Development & Behavior
How should my baby be developing?
This is the happiest moment in your life. You are now parents. Your family now has a new member and this is the time to put your mind on your newborn baby.
You probably find yourself staring at your baby for hours and love every moment. Your baby whose arms and legs are not fully extended may look a bit funny, along with their puffy eyes . Don’t worry, this is totally normal. After 9 months being in the womb, your baby definitely need time to stretch out. And by the time he or she reaches 6 months, they’ll be fully stretched out.
The average weight of newborn babies is commonly supposed to be about 3.5kg while average length is 50cm. Weight can vary between 2.5kg and 4.5kg, the length is from 48cm to 51cm. However, these numbers do not regulate your baby’s adult size, so you should not worry too much about numbers. What you need to care now is how to plan a healthy diet and then bring your baby up with all love.
How can I support my baby?
Due to spending nine months in your womb, it is hard for your baby to familiarize with everything. Your baby needs time to get used to the new world. Besides, you should remember to keep your baby warm by wrapping his or her body in blanket in the first week. You should also keep your baby close to your chest. The skin-to-skin contact and the warmth from you will make your baby feel safe. Your heartbeat will also help soothe your baby as well.
Health & Safety
What should I discuss with doctor?
As soon as they are born, your baby will be given a series of health and development checks. You should consult with your doctor if your baby has symptoms such as jaundice, mouth funguses. Although most newborn babies may get these diseases, be nervous. It is still necessary for you to take your baby to doctor so that they can be tested, diagnosed and given appropriate treatment.
What should I know?
Nothing is happier than being a mother. Coupled with happiness, though, you may also have anxiety and stress when taking care of your newborn baby. If you are in such condition, here are some things you should know:
Most babies’s diaper can be changed in a same way. However, there are other ways for you to change your baby’s diaper. You should be flexible and choose the most comfortable way for you and your baby to take action. It can make you feel uncomfortable at first, but soon you will be able to change a diaper in a dark room, even when you are half asleep.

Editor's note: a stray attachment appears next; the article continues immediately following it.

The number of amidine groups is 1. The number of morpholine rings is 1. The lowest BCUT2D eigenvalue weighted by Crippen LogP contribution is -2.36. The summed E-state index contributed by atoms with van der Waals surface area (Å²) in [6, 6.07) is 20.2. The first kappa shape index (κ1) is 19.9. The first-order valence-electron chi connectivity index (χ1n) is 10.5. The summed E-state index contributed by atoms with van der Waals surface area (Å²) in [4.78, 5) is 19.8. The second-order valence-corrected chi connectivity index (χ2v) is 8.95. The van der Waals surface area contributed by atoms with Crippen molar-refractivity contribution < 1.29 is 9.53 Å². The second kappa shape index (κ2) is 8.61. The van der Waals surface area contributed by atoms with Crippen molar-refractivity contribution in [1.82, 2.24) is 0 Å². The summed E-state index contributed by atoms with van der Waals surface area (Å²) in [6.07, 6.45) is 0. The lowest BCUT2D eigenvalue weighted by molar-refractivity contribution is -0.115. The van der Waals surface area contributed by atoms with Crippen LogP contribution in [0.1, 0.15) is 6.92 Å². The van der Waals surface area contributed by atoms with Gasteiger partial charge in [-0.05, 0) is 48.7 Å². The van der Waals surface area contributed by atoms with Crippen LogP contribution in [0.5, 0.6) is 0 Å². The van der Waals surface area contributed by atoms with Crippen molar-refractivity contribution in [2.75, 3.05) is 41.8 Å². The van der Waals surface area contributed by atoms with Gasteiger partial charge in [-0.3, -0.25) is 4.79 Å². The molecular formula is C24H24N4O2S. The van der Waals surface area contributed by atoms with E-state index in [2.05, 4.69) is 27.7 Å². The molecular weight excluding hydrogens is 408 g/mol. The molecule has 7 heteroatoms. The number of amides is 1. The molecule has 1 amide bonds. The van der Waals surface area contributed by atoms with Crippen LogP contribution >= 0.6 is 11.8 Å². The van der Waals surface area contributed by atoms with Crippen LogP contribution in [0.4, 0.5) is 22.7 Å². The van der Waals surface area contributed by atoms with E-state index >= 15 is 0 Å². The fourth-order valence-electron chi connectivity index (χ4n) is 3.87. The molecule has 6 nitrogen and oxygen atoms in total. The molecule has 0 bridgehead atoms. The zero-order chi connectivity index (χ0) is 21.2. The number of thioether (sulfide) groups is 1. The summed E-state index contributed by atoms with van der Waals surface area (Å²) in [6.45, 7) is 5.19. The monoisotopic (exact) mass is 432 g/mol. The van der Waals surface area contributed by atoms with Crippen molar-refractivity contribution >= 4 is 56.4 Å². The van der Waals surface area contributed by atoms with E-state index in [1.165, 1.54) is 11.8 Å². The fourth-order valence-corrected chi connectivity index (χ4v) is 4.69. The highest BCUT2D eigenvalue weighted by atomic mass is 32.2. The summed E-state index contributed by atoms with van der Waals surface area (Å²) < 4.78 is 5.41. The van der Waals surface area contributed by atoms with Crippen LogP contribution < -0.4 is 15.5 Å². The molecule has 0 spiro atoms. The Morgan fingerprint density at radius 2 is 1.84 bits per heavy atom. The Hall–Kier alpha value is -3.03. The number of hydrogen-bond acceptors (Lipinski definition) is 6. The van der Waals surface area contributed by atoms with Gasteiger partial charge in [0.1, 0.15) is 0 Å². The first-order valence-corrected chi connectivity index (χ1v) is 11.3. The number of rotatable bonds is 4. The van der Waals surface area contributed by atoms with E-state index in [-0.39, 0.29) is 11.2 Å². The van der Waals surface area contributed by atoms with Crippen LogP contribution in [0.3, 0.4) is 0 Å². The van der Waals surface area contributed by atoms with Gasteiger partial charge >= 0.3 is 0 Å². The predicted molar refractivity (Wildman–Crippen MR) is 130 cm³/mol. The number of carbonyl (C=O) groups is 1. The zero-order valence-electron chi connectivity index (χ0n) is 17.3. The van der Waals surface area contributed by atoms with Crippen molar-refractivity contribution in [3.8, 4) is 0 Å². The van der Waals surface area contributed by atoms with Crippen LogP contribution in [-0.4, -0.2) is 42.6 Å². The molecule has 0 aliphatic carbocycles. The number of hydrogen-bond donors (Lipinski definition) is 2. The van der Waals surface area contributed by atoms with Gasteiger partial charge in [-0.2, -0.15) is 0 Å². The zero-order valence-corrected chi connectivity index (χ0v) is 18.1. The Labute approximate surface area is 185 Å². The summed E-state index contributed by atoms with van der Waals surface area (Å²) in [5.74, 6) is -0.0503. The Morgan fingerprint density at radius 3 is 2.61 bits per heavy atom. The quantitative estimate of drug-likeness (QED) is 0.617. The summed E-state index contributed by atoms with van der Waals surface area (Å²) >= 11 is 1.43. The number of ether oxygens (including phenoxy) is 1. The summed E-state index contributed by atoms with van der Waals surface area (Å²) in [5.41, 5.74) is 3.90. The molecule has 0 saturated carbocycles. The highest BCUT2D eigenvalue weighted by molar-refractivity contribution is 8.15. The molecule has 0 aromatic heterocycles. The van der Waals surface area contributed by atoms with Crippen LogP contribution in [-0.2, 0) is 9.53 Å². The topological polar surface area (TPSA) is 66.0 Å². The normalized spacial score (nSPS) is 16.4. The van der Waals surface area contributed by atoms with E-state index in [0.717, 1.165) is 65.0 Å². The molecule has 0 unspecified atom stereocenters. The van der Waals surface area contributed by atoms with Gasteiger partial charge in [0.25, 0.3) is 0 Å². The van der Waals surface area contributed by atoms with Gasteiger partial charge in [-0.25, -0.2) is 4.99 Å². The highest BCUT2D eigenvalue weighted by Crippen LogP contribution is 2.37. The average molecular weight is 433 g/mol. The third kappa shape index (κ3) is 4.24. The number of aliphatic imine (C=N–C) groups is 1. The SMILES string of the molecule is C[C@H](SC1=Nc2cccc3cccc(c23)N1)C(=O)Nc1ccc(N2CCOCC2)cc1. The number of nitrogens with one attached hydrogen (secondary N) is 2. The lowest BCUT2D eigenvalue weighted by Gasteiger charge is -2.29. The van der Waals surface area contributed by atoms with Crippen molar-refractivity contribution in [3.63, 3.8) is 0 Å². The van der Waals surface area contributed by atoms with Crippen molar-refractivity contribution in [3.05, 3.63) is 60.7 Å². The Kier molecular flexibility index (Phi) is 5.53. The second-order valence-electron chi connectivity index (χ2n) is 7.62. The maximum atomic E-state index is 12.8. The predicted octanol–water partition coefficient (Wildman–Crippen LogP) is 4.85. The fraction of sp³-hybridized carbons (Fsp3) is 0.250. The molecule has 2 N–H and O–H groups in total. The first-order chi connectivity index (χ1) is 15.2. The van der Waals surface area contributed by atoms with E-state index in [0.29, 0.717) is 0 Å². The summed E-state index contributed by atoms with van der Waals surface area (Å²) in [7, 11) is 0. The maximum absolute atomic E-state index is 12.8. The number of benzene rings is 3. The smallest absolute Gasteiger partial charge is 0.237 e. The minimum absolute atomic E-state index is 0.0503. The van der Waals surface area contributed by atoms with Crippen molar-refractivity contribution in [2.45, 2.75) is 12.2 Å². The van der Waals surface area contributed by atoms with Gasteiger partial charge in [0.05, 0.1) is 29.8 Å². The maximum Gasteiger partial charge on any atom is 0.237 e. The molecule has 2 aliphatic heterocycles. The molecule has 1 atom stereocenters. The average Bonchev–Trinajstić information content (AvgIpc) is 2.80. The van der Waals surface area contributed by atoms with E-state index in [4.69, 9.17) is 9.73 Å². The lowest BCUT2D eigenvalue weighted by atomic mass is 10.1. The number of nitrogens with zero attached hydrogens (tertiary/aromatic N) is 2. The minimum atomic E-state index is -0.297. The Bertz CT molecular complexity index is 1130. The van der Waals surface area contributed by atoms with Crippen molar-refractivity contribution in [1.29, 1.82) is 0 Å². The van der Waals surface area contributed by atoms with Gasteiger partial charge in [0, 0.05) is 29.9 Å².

You can bathe your baby after you change there diaper and breastfeed them. You do not need to bathe your baby everyday. In the first few weeks, you should bath your baby twice to three times a week. It is suggested that you should use a towel and clean important position such as face, neck, arms and bum everyday. You can bathe your baby at any time of the day. If your baby is extra fussy, bathing at night will help calm and relax your baby before bedtime.
It is not necessary to wash baby’s hair regularly. Washing hair once or twice a week is best. In case your baby’s scalp is oily, you can need to wash there hair more.
What I am concerned about?
Taking care of baby in the first week can bring you a lot of things to think about, One of them can be your baby’s oversleeping. This is just a natural reaction of a newborn baby. Just like you, your baby went through the delivery. It was hard work for both of you. Therefore, your baby can mostly sleep in their first month. Then baby gradually spend less time on sleeping and become more active.
In the first few weeks, some babies get vomitting and temporary suffocation. Mucus or fluid in the lung is the cause of these. Don’t be afraid if your baby wheezes or gags, he or she is just trying to clean the airway breathing out. This state will be improved soon.
Congratulations! You have made it through week 1. We can’t wait to show you how your baby is developing in week 2.
Hello Health Group does not provide medical advice, diagnosis or treatment.
Review Date: January 4, 2017 | Last Modified: January 4, 2017
Murkoff, Heidi. What to Expect, The First Year. New York: Workman Publishing Company, 2009. Print version.
American Academy Of Pediatrics. American Academy of Pediatrics Caring for Your Baby and Young Child, Birth to Age 5 6th Edition. New York: Bantam, 2014. Print version.
Your newborn. http://www.babycenter.com/6_your-newborn_1130.bc. Accessed November 23, 2015.
1 week old. http://www.bounty.com/baby-0-to-12-months/newborn/the-first-weeks/1-week-old-baby. Accessed November 23, 2015.